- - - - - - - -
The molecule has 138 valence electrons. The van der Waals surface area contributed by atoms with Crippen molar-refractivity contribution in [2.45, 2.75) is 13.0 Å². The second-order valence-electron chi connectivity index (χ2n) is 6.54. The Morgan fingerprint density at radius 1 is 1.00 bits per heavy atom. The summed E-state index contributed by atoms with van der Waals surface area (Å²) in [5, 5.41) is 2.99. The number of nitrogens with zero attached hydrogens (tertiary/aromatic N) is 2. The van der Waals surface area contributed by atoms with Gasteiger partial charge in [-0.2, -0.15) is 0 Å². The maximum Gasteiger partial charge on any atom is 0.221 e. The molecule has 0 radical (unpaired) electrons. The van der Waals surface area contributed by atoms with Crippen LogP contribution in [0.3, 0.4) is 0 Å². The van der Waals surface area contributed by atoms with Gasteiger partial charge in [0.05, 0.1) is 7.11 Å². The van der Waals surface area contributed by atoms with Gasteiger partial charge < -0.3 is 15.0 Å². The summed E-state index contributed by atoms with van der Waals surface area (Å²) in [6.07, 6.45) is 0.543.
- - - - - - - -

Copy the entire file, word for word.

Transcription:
The molecule has 138 valence electrons. The van der Waals surface area contributed by atoms with Crippen molar-refractivity contribution in [2.45, 2.75) is 13.0 Å². The second-order valence-electron chi connectivity index (χ2n) is 6.54. The Morgan fingerprint density at radius 1 is 1.00 bits per heavy atom. The summed E-state index contributed by atoms with van der Waals surface area (Å²) in [5, 5.41) is 2.99. The number of nitrogens with zero attached hydrogens (tertiary/aromatic N) is 2. The van der Waals surface area contributed by atoms with Gasteiger partial charge in [-0.2, -0.15) is 0 Å². The maximum Gasteiger partial charge on any atom is 0.221 e. The molecule has 0 radical (unpaired) electrons. The van der Waals surface area contributed by atoms with Crippen LogP contribution in [0.3, 0.4) is 0 Å². The van der Waals surface area contributed by atoms with Gasteiger partial charge in [0.05, 0.1) is 7.11 Å². The van der Waals surface area contributed by atoms with Gasteiger partial charge < -0.3 is 15.0 Å². The summed E-state index contributed by atoms with van der Waals surface area (Å²) in [6.07, 6.45) is 0.543.